In lieu of an abstract, here is a brief excerpt of the content:

  • All Power to the People:A Gay Liberation Triptych
  • Qwo-Li Driskill (bio)


The person in the photograph looks Native to me. I stare at the black and white photo for a long time, trying to pick up clues to their identity. They look light brown, and have long dark hair pulled into a partial ponytail. They stare directly at the camera, holding a poster board that reads, "GAY POWER/BLACK POWER/WOMEN POWER/STUDENT POWER/ALL POWER/to the/PEOPLE."1 They are wearing a floor-length prairie-style dress, with a ruffle a few inches above the hem, with rickrack trim. It looks like they are also wearing a high-collared, long sleeved blouse, but it's hard to tell because the protest sign covers them from their shoulders to below their waist. They wear what looks like metal earrings in some kind of sunburst design. I imagine them as sliver. In their right hand, they hold a cigarette. Police are gathered on the right side background of the picture, and in the distant background is a presumably white man with a beard. I don't imagine any of them as Native.

The photograph was taken by Diana Davies in 1970 as part of her documentation of the Gay Liberation movement. For years, while researching the photo off and on, I believed it was from a protest at Weinstein Hall at NYU in 1970, because of the caption on the New York Public Library's digital archive label. While writing and researching this article, however, I realize that this is incorrect, and that it a photograph of a protester at an action organized by Sylvia Rivera as part of what was "Street Transvestites for Gay Power," which would become STAR: Street Transvestite Action Revolutionaries. The October 5, 1970 [End Page 44] event was a "roving rally beginning at NYU's Loeb Student Center at noon, proceeding to Bellevue Hospital, and concluding at Loeb that night."2 Sylvia and others were protesting both NYU's treatment of queer/trans folks as well as Bellevue Hospital's (affiliated with NYU) psychiatric torture and imprisonment of queer and trans people.3

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Figure 1.

"Protestor at Weinstein Hall demonstration for the rights of gay people on campus." Photograph by Diana Davies.

I'm not sure where I first saw this photograph, but I've seen it for years. And I've always wondered if this person is Native, if they're a Two-Spirit person, [End Page 45] and what their name is. They look Native to me, even though I find my own reading of Indigeniety here problematic. I don't know their ethnicity—they could be Latinx, and may or may not identify as Indigenous, and they may not be transfeminine and/or Two-Spirit, but I deeply want them to be.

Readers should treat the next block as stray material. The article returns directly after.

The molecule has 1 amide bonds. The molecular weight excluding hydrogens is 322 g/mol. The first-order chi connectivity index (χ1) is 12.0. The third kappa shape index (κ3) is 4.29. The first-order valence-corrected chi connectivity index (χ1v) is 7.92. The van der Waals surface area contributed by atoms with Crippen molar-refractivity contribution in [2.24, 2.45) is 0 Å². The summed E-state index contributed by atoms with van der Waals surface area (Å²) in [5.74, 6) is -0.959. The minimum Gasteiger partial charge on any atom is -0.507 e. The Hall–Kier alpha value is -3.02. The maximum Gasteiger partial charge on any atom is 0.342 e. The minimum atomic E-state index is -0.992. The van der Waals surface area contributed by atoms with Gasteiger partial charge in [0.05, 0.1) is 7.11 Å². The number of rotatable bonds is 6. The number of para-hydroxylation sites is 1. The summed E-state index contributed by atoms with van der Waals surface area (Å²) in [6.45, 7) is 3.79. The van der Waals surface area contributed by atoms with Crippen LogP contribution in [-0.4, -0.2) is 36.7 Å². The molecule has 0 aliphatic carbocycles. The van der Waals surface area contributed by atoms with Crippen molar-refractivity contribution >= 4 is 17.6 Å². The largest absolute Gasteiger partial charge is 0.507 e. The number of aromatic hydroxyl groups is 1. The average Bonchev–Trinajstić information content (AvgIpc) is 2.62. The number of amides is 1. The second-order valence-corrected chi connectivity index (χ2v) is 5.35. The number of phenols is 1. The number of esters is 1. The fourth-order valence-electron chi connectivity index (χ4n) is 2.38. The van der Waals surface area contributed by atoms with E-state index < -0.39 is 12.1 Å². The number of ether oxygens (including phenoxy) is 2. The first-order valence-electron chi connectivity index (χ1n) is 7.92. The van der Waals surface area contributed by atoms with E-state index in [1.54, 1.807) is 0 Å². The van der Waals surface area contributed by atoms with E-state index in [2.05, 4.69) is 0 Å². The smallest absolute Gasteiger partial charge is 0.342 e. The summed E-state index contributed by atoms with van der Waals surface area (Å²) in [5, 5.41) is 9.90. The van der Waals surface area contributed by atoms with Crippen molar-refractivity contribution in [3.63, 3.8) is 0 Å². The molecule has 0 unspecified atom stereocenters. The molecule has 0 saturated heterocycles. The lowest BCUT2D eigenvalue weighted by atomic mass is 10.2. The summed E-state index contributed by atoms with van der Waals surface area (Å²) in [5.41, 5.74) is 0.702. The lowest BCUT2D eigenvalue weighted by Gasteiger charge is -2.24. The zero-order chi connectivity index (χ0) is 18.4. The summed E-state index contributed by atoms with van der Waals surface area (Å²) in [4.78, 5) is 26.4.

I want to recover the memory of this person, perhaps contact them and talk with them if they're still alive. I've emailed authors, organizers with the Gay Liberation Front, people who were at the Weinstein Hall protest, and archives, but nobody can identify them. Antoniette Bebe Scarpinato writes me to say that she recognizes them, but doesn't remember anything about them, and that "She didn't stick around in the movement long."4 Karla Jay responds to an email and says, "No one seems to remember the woman in the photo—one woman vaguely knew her, thinks she went to NYU, but does not recall her name."5

Stonewall was certainly a major rupture in systems of power that gave rise to queer and trans movements. But it wasn't just the Stonewall uprising, it was the intentional organizing afterwards that was just as important to our movements. The Gay Liberation Front (GLF) was instrumental in building the LGBTQ+ movement. After Stonewall, members traveled across the United States and into Canada to help start GLF chapters. Organizations such as Third World Gay Revolution and Red Butterfly emerged out of GLF. The Gay Activists Alliance split from GLF because of GLF's support for the Black Panthers, forming a much more conservative, white, middle-class movement dominated by...


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pp. 44-53
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